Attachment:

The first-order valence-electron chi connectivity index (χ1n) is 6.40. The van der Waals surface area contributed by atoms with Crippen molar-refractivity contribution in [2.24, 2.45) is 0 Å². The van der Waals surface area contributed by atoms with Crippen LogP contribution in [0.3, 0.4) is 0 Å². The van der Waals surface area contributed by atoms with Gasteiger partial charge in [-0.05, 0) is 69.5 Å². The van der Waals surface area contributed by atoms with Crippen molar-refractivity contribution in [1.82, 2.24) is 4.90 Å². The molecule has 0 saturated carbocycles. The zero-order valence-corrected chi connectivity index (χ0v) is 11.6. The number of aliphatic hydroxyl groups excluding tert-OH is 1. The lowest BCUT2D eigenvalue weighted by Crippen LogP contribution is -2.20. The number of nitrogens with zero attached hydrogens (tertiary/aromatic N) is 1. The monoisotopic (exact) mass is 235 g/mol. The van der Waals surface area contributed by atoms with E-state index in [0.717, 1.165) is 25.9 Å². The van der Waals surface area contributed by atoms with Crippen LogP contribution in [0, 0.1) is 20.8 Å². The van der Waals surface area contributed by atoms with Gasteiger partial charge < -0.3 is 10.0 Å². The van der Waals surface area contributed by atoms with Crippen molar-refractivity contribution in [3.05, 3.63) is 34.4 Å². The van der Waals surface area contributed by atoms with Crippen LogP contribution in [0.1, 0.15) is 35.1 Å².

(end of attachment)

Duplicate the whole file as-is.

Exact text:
The first-order valence-electron chi connectivity index (χ1n) is 6.40. The van der Waals surface area contributed by atoms with Crippen molar-refractivity contribution in [2.24, 2.45) is 0 Å². The van der Waals surface area contributed by atoms with Crippen LogP contribution in [0.3, 0.4) is 0 Å². The van der Waals surface area contributed by atoms with Gasteiger partial charge in [-0.05, 0) is 69.5 Å². The van der Waals surface area contributed by atoms with Crippen molar-refractivity contribution in [1.82, 2.24) is 4.90 Å². The molecule has 0 saturated carbocycles. The zero-order valence-corrected chi connectivity index (χ0v) is 11.6. The number of aliphatic hydroxyl groups excluding tert-OH is 1. The lowest BCUT2D eigenvalue weighted by Crippen LogP contribution is -2.20. The number of nitrogens with zero attached hydrogens (tertiary/aromatic N) is 1. The monoisotopic (exact) mass is 235 g/mol. The van der Waals surface area contributed by atoms with E-state index in [0.717, 1.165) is 25.9 Å². The van der Waals surface area contributed by atoms with Crippen LogP contribution in [0, 0.1) is 20.8 Å². The van der Waals surface area contributed by atoms with Gasteiger partial charge < -0.3 is 10.0 Å². The van der Waals surface area contributed by atoms with Crippen molar-refractivity contribution in [3.05, 3.63) is 34.4 Å². The van der Waals surface area contributed by atoms with Crippen LogP contribution in [0.1, 0.15) is 35.1 Å².